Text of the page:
Is it possible to get hired for freelance even if you don’t have your degree yet?

Absolutely, just make sure you really know what you’re doing. You’ll be more successful as a freelancer if you’ve worked someplace professionally and really know what quality standards you have to have. It’s a different world when you get out of school. But just like what’s frequently said, it’s about the portfolio and your ability to market yourself among other traits. Good luck.

As I have children that are not yet in school full-time (pre-K / elem school age), I prefer to work free-lance (mech. design eng.) as I can spend time with my children when I am not working on a project. You only get this time once in your life.

Fortunately, my wife has a great income working part-time and can work more if needed. By doing freelance work, I am never bored as when I worked full-time for a previous employer, and can pick my own projects. I am also fortunate to know an industrial designer that does excellent hand-sketches, and I can model it in either SolidWorks or Pro-E (whichever the client uses) as I have a license of each CAD software, which is expensive to maintain.

On the downside, some businesses will not let me in the door to introduce myself if they work with a recruiter, or a larger design firm. Smaller businesses are more open-minded as I prefer to work from home, but attend design reviews in person if the company is local.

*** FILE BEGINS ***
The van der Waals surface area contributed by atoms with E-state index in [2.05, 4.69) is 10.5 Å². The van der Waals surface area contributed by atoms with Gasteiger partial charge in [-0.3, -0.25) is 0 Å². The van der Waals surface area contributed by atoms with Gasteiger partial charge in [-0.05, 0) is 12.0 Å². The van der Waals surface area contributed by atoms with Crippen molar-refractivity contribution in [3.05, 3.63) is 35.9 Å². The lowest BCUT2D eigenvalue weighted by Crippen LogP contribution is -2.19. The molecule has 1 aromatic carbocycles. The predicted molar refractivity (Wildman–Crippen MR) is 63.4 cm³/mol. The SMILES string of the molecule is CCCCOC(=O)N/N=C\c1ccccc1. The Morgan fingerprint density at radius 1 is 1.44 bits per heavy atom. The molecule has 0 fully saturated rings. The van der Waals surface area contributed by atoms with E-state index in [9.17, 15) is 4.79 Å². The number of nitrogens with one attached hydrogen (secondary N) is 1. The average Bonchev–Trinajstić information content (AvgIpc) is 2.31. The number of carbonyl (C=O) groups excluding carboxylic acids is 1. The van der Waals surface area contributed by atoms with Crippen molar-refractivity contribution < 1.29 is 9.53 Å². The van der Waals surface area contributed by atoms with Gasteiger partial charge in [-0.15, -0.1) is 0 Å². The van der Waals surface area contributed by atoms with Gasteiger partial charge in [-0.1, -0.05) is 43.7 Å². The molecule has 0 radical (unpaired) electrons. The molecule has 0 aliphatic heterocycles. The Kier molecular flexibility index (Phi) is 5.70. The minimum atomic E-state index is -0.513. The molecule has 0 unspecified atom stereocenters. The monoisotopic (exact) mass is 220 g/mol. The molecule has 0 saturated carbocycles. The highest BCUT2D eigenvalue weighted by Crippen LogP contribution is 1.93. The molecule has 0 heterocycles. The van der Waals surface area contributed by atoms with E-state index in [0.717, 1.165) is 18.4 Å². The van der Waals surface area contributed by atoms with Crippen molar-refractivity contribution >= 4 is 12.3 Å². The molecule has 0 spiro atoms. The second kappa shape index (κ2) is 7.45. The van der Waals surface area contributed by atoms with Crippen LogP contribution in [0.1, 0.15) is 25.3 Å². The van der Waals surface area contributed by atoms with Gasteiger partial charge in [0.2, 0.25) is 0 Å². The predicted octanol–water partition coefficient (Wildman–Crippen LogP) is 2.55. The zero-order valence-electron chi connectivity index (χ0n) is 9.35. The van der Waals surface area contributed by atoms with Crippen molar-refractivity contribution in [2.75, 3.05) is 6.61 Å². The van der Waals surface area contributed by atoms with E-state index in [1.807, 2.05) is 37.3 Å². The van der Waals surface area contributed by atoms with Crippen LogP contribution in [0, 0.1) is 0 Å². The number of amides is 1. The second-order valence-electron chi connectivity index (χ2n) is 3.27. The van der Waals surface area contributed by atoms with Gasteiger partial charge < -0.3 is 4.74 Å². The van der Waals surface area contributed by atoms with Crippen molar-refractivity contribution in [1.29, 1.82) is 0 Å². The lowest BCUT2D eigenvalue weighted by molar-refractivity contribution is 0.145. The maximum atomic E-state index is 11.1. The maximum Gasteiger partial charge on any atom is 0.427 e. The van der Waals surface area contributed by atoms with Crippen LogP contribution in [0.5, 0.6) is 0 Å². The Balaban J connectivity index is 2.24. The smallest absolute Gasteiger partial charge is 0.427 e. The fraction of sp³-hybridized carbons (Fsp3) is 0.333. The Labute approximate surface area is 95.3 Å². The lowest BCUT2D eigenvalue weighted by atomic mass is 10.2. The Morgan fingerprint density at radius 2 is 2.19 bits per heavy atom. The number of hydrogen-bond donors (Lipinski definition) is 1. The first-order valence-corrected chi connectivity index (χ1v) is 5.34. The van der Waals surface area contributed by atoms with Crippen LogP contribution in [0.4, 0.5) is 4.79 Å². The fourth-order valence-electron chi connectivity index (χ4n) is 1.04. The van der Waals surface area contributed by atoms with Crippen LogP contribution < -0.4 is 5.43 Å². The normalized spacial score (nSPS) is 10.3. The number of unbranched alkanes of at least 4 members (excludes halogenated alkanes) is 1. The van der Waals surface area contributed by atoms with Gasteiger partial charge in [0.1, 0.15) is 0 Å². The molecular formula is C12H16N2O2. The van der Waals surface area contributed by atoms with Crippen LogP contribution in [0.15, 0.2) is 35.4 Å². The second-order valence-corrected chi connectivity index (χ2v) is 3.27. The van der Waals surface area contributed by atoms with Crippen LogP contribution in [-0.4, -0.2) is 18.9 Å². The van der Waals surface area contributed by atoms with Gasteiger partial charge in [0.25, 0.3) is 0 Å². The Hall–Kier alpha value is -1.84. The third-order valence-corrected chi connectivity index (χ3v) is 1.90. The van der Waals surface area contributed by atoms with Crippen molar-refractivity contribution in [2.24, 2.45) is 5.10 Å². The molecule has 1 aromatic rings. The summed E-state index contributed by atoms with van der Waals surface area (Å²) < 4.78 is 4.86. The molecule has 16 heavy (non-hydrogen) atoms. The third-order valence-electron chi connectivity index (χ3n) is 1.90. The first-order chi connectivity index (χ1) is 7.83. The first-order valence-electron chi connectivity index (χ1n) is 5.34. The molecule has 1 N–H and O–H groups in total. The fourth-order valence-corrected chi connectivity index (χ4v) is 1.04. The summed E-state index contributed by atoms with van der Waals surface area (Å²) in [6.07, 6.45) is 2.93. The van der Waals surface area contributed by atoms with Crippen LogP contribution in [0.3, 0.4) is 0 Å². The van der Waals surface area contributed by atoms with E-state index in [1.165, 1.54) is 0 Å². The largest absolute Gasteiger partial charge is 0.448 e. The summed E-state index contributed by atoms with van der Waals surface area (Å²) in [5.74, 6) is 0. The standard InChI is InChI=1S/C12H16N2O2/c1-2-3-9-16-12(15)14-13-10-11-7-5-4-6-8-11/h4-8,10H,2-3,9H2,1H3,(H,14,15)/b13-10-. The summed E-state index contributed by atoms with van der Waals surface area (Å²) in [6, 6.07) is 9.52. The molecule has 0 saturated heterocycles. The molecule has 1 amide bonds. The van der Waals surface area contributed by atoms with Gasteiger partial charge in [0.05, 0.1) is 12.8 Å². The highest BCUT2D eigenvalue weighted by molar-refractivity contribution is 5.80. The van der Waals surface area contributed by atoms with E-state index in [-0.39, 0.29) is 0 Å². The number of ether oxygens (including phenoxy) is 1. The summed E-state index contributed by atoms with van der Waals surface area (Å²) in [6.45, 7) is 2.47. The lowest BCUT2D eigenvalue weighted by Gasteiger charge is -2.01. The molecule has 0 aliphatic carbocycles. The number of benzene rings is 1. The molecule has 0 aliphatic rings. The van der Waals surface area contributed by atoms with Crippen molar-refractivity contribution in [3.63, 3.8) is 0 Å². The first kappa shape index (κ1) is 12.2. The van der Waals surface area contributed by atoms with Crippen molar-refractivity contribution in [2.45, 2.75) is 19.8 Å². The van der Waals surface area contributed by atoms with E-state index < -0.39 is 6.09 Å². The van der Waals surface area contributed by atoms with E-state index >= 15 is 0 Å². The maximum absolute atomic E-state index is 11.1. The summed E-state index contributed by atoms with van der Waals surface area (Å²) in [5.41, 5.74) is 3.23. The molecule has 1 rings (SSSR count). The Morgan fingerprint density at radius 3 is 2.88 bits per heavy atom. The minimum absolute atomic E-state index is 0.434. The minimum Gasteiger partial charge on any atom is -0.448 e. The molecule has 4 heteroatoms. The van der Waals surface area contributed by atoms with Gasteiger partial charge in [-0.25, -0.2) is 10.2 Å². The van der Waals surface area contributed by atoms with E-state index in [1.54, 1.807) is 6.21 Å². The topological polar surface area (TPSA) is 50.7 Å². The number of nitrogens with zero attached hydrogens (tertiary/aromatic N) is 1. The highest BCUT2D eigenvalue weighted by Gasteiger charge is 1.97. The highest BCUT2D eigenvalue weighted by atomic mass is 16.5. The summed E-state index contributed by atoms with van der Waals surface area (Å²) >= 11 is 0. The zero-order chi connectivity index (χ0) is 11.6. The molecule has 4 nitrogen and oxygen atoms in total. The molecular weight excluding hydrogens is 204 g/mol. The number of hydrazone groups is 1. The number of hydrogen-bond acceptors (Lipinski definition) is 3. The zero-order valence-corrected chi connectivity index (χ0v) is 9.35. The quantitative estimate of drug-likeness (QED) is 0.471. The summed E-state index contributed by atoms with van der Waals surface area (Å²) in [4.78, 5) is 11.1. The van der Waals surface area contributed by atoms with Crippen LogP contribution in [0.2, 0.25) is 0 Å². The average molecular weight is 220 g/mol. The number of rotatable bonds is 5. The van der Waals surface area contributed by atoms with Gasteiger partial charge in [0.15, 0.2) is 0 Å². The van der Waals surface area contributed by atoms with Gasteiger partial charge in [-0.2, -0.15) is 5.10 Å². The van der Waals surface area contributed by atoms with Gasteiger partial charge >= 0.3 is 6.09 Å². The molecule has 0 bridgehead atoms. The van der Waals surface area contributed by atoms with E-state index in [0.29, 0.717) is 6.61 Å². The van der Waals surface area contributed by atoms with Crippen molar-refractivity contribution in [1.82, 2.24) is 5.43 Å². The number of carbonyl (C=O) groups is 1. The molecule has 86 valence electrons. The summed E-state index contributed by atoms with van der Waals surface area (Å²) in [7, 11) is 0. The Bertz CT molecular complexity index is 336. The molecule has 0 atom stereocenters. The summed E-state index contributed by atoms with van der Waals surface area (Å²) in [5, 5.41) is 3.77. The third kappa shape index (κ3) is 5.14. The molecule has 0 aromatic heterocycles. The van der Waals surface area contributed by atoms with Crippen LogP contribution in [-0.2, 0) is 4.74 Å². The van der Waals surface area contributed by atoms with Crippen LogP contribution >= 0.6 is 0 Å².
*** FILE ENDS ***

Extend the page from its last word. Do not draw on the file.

Some of the businesses that have needed my services maybe designing injection-molded plastics for the first time, and the in-house engineers lack the experience to design / model these products. If I need advice, I always know where to find a local ID person who does freelance work as well.

Hopefully, I will develop a product in the next few years where I can earn royalties, or market the product myself. I am in the process of getting advice on how to do this as have a network of contract manufacturers (U.S. based) that have a previous working relationship. With the economy and cost of shipping, I think it makes more since to manufacturer is the U.S. than China. I also suspect that my more balanced business & personal outlook come from the influence of my Native American Indian side (although it could be Caucasian as well) and my knowledge of history.

In case you are wondering, I consider myself to be a independent center-right moderate (neither Republican nor Democrat), and the economy is a priority in the election, especially for small business owners. Hopefully, I am not getting to ‘mavericky’ (just kidding!) in this discussion.